George continues with the argument that the election is "all about freedom from fear - from the anxiety generated by the doom and gloom merchants ...". Does Garth George really believe that the state can save him from his fears? However many millions vote for John Key, or Helen Clark for that matter, will not make a single one of us a whit braver or less fearful in ourselves. Fear may drive voters, but voting will not drive away our fears.
He then claims "It's all about freedom from guilt. We want to be able to fill up our cars, turn on our heaters, light our homes, run our taps (and showers), eat our food, smoke a cigarette, have a few drinks, sell land or buy and develop property without being made to feel guilty". Thus he finally gets to the nub of the matter. Never mind that George, as a professed born-again Christian, is supposed to have been freed from guilt by the sacrifice of Jesus Christ. In fact it is not the "guilt" that worries him. It is the fear that at some future time he may be prevented from indulging in his drugs of choice, that he may be prevented from profiting by selling or promoting such drugs to others, that he may be unable to acquire wealth by speculation in land, or to spend that wealth in a life of comfort and dissipation. This is what the vaunted "freedoms" of the spoilt brats of the regime reduces to; the freedom to do exactly as they please and to hell with the consequences for others.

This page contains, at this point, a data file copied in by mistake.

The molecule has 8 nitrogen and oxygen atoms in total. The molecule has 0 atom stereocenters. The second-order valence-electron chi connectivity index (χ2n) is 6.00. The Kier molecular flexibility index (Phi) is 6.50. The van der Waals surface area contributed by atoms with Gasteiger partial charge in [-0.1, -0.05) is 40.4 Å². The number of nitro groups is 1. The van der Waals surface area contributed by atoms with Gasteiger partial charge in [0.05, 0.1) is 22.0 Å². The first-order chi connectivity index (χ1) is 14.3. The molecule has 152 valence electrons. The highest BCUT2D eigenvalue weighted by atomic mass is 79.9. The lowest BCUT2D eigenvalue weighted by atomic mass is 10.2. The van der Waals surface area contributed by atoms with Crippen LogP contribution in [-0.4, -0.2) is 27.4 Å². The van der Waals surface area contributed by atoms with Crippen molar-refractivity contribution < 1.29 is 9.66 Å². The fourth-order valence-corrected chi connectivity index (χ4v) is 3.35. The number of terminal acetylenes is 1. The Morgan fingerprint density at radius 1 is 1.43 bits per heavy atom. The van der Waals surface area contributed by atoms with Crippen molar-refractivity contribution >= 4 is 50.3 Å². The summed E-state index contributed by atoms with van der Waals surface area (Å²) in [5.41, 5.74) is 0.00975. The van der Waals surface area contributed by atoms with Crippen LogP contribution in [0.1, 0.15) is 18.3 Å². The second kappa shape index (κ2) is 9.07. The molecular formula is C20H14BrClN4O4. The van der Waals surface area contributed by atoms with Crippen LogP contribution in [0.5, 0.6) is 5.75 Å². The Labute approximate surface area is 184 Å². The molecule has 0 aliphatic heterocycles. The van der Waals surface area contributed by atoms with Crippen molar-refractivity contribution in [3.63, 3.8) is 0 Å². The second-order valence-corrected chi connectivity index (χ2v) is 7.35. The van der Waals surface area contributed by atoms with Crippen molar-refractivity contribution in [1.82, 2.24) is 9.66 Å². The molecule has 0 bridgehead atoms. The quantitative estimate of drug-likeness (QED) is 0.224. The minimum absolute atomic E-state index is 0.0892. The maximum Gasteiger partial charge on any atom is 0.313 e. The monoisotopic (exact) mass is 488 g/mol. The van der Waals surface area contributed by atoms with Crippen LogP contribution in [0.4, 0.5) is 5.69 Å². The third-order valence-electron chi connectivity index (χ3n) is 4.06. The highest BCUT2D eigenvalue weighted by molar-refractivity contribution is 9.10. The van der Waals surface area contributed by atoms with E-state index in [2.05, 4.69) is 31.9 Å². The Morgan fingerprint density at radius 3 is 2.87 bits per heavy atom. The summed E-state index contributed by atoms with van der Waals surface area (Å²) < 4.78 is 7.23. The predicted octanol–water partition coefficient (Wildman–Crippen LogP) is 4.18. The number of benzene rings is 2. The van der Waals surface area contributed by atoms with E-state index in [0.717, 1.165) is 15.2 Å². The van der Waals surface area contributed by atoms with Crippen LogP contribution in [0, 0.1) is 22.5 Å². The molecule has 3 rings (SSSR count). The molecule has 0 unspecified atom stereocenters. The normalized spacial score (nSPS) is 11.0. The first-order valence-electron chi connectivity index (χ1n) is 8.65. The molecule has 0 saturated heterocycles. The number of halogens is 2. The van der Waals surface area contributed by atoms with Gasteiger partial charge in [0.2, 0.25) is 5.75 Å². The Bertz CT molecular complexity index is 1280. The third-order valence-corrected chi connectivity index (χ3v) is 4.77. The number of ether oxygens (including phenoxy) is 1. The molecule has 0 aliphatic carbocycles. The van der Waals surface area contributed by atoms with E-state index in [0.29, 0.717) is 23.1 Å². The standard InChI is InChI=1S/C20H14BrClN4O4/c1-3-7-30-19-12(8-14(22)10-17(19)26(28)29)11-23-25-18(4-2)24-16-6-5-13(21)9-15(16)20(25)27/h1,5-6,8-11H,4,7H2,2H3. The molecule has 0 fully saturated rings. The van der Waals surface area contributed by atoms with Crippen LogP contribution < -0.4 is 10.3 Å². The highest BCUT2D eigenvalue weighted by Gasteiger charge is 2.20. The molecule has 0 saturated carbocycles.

Freedom is a moral nullity, a blank cheque to be spent according to one's wants. At the end of the day, it just comes down to people claiming the right to do what they want to do. Freedom is not what matters most. What matters most is how you use what freedoms you have. The ends of freedom may be variously great and glorious, mean and despicable, or petty and pathetic.